A Connecticut state senator is sponsoring a bill to protect kids' right to call school administrators "douche bags."
When Sen. Gary LeBeau heard that teenager Avery Doninger had been banned from serving on the student government because she had referred to the superintendent and other officials as "douche bags," the East Hartford Democrat had one simple thought.
"What they did to that young girl was wrong," he told CT News Junkie.
LeBeau's proposed bill would draw a "bright line" on the issue of free speech rights in the age of the Internet. Specifically, it would ban "punishing students for the content of electronic correspondence transmitted outside of school facilities or with school equipment, provided such content is not a threat to students, personnel or the school."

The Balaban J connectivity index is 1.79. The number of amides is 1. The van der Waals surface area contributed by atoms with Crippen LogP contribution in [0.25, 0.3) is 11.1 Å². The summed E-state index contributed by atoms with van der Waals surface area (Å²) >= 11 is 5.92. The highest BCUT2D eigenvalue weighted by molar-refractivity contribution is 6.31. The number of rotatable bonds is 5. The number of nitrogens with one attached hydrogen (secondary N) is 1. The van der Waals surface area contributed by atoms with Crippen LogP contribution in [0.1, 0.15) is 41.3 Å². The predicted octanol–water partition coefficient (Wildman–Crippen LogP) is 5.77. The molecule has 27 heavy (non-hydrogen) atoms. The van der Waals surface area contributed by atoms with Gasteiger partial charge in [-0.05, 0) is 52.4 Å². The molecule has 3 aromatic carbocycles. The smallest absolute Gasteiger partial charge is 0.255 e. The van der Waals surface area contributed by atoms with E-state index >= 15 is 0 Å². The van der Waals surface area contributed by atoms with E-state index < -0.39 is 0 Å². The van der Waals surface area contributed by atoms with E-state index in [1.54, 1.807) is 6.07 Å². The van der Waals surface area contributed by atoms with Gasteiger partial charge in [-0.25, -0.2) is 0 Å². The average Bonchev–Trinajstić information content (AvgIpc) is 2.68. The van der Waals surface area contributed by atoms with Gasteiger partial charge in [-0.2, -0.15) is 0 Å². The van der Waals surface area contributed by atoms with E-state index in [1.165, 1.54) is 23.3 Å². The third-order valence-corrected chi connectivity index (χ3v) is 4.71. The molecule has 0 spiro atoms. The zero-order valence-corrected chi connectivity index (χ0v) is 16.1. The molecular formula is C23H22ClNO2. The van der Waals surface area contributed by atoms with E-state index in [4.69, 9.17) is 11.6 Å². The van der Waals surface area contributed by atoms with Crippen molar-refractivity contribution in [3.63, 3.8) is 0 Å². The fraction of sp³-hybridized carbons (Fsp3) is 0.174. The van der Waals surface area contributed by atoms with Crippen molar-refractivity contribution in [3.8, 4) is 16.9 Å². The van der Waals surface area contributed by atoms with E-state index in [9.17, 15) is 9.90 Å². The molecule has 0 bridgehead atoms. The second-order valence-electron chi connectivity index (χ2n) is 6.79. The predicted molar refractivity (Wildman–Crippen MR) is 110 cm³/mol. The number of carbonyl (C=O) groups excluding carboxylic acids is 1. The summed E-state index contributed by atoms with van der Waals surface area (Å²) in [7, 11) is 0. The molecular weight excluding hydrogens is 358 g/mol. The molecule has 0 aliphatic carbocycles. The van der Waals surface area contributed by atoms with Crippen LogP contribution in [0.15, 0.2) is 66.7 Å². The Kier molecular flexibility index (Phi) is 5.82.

The whole thing started when Doninger took to her online journal to express how "pissed off" she was because the school had canceled Jamfest, an annual battle of the school bands, which she had helped organize.
Doninger admits that the blog post was "not my finest moment," Doninger told MSNBC.
But, as she wrote in the essay accompanying her college application, "I believe in democracy. I believe in the Constitution and the Bill of Rights. I believe that each citizen is responsible for participating in the maintenance of democracy by challenging government officials when they overreach.
"The principal accused me of failing to be a good citizen. I disagree. Apathy and passivity are poor citizenship."
Students do not ''shed their constitutional rights to freedom of speech or expression at the schoolhouse gate,'' according to a 1969 Supreme Court decision, Tinker v. Des Moines Independent School District, noted the New York Times.